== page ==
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StatPearls [Internet]. Treasure Island (FL): StatPearls Publishing; 2023 Jan-.
Physiology, Adrenocorticotropic Hormone (ACTH)
Adrenocorticotropic hormone (ACTH) is a tropic hormone produced by the anterior pituitary. The hypothalamic-pituitary axis controls it. ACTH regulates cortisol and androgen production. Diseases associated with ACTH include Addison disease, Cushing syndrome, and Cushing disease.
Pro-opiomelanocortin (POMC) gives rise to ACTH and melanocyte-stimulating hormone (MSH). This association is clinically important for Addison disease.
ACTH receptors are in the adrenal cortex, in particular, the zona fasciculata and zona reticularis. The receptors are G protein-coupled receptors, thus stimulating adenylyl cyclase. This leads to an increase in intracellular cAMP and activation of protein kinase A.
Organ Systems Involved
The anterior pituitary produces ACTH. It is considered a tropic hormone. Tropic hormones indirectly affect target cells by first stimulating other endocrine glands. Corticotropin-releasing hormone (CRH) is released from the hypothalamus, which stimulates the anterior pituitary to release adrenocorticotropic hormone (ACTH). ACTH then acts on its target organ, the adrenal cortex.
The adrenal cortex secretes glucocorticoids from the zona fasciculata and androgens from the zona reticularis. The secretion of glucocorticoids provides a negative feedback loop for inhibiting the release of CRH and ACTH from the hypothalamus and anterior pituitary, respectively. Stress stimulates the release of ACTH.
Memory Tool For Secretory products of Adrenal Cortex
Primarily dehydroepiandrosterone (DHEA), DHEA is an intermediate male sex steroid. It will be for further synthesis of androgens.
CRH is released from the hypothalamus. CRH stimulates the anterior pituitary to release ACTH. ACTH acts on the adrenal cortex to release cortisol and androgens. The increase in cortisol provides a negative feedback system to decrease the amount of CRH released from the hypothalamus.
ACTH works on G protein-coupled receptors on extracellular membranes on zona fasciculata and zona reticularis of the adrenal cortex. cAMP is the secondary messenger system. Activation of the g-couple receptor activates adenylyl cyclase, thus increase cAMP production.
ACTH plays a role in glucose metabolism and immune function.
The circadian rhythm influences cortisol secretion. The highest levels of cortisol are seen in the early morning, and the lowest levels are in the evening. This concept is important for diagnostic testing.
Pathophysiology associated with ACTH can stem from 3 different mechanisms. Issues can be with the pituitary, adrenals, or ectopic secretion.
The pituitary can be hypofunctioning or hyperfunctioning, leading to either a decrease or increase, respectively, in ACTH. Pituitary insufficiency is usually the result of an adenoma that destroys the gland. It can also be caused by pituitary apoplexy, a sudden hemorrhage into a pituitary tumor causing sudden loss of ACTH. Sheehan syndrome is a less common cause of pituitary insufficiency. It is a pituitary infarct after massive blood loss during childbirth.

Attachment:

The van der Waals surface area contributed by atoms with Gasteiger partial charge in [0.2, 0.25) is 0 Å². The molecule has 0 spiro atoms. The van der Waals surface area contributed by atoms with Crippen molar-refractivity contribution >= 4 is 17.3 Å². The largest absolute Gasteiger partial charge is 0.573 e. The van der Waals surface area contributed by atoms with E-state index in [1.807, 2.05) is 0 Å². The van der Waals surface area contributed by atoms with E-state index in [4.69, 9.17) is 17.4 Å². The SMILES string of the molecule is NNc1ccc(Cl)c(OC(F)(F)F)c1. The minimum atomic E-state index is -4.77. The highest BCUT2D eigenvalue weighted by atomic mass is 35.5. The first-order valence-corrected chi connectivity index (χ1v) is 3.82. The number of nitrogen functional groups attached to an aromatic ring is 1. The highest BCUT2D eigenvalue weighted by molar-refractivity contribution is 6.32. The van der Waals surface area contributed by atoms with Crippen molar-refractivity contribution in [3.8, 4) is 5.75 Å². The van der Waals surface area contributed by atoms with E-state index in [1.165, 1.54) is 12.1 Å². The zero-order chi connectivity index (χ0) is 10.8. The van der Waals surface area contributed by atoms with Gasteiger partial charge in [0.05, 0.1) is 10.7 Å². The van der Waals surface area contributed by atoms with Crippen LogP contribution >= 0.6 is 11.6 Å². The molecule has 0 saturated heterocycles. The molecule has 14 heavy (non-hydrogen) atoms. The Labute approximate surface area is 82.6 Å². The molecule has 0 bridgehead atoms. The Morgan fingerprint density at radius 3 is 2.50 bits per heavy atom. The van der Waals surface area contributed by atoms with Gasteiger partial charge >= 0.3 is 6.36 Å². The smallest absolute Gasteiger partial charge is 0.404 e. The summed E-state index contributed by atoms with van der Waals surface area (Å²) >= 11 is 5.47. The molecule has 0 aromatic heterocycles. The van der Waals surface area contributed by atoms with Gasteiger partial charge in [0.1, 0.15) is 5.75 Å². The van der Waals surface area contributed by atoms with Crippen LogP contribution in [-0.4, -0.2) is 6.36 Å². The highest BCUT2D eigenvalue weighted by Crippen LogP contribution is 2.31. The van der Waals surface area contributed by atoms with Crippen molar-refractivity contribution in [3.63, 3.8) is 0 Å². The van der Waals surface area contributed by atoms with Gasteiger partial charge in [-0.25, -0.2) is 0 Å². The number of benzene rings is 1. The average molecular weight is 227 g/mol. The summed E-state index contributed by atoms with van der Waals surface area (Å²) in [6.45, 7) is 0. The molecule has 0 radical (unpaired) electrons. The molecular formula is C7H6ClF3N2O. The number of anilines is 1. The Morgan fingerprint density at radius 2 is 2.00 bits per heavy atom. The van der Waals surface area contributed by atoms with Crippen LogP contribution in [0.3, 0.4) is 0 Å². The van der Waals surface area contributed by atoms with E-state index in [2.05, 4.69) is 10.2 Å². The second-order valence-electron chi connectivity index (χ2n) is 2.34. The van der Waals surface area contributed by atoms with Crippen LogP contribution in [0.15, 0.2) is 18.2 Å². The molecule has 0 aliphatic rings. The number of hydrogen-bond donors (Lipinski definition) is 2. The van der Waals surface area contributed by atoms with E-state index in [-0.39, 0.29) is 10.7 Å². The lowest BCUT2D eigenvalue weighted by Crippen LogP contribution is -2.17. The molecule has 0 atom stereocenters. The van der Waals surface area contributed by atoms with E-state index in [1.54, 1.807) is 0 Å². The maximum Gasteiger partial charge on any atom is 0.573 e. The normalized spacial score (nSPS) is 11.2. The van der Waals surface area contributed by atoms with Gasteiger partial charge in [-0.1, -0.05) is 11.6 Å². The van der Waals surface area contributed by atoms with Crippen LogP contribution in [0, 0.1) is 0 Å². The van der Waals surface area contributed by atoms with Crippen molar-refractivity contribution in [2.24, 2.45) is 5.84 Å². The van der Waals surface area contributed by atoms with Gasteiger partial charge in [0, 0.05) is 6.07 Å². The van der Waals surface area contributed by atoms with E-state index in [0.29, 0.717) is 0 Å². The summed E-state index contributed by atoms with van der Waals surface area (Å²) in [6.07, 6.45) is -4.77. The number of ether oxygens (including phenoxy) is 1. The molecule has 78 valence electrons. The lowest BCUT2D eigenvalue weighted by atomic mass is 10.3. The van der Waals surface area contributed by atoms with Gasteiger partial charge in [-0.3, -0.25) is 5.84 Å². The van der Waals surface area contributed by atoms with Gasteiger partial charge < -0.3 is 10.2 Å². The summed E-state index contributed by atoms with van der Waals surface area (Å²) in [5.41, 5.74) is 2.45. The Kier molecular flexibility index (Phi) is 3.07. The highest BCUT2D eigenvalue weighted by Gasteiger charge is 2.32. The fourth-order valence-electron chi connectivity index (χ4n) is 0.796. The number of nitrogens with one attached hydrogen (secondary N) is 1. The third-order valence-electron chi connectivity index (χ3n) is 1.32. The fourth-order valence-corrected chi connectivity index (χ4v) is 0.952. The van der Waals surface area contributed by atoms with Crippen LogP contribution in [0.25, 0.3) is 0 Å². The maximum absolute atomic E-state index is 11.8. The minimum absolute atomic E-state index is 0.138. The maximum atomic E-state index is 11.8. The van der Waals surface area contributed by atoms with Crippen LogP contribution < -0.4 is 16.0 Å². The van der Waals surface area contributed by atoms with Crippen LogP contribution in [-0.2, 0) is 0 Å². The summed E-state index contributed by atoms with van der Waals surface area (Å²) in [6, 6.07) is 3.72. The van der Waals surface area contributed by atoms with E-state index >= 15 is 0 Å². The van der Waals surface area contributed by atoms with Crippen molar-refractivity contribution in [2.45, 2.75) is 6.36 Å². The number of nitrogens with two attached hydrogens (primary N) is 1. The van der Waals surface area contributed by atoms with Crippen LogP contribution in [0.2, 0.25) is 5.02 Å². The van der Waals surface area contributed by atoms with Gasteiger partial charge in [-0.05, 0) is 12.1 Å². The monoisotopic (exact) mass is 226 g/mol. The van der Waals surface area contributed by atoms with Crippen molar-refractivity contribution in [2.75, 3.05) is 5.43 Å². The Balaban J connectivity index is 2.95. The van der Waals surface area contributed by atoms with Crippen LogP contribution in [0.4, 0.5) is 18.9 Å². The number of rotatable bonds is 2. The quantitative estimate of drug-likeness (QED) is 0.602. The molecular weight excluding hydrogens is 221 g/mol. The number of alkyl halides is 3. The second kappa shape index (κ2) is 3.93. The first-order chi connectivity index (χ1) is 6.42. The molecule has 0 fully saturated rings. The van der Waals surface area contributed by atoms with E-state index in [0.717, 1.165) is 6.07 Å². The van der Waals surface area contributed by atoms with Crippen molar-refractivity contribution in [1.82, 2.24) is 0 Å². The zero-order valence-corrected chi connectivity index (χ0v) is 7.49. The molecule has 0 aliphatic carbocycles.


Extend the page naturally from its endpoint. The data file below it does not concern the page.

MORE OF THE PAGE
The adrenal can also be hypofunctioning or hyperfunctioning. Diseases associated with the adrenals include Addison and Cushing.
Ectopic secretion refers to the production of a hormone outside of its normal physiology mechanism. Benign or malignant tumors secrete hormones. Normal feedback loop mechanisms do not control the production of the hormone. Cushing syndrome is associated with ectopic ACTH production.
Addison disease involves the autoimmune destruction of all 3 layers of the adrenal cortex, which leads to a decrease in the production of mineralocorticoids, glucocorticoids, and steroids. Other causes of destruction include congenital enzyme deficiencies, tuberculosis, AIDS, and metastasis.
Symptoms include fatigue, weakness, weight loss, nausea, and vomiting. The physical exam is unique for Addison disease. Due to the lack of negative feedback from the loss of glucocorticoids, CRH and ACTH are continuously stimulated. As mentioned before, ACTH is a byproduct of POMC. Another byproduct of POMC is melanocyte-stimulating hormone (MSH). Both ACTH and MSC will be increased. The increase in MHC will lead to hyperpigmentation. The hyperpigmentation is classically seen in palmar creases and mucosal membranes of the mouth. The patient will also experience hypotension due to loss of mineralocorticoids. Please refer to “Aldosterone” to review this topic.
The loss of mineralocorticoids will lead to loss of aldosterone, causing hyponatremia and hyperkalemia. There will be metabolic acidosis with a normal anion gap. The serum renin will be increased from lack of aldosterone.
The etiology of hypercortisolism will determine the level of ACTH. A primary etiology includes issues with the adrenal cortex. The loss of cortisol production from the adrenal cortex will lead to an increase in ACTH from loss of negative feedback.
An ACTH stimulation is a confirmatory test. Exogenous ACTH is administrated while measuring the levels of serum cortisol before administration and 30 minutes after. For a positive result, serum cortisol levels will remain low after exogenous ACTH. This is because the adrenal cortex is unable to produce cortisol.
Replace glucocorticoids via hydrocortisone. It is essential to increase the dosage of glucocorticoids during times of stress, such as illness, surgery, and trauma to avoid an adrenal crisis.
Replace mineralocorticoids via dehydroepiandrosterone (DHEA) for those that experience decreased libido.
Hypercortisolism has many different etiologies, all with similar patient presentations. Cortisol is a necessary hormone that influences glucose metabolism and immune function. Etiology include exogenous glucocorticoid use, increased adrenal production of cortisol, increased pituitary production of ACTH, or ectopic production of ACTH.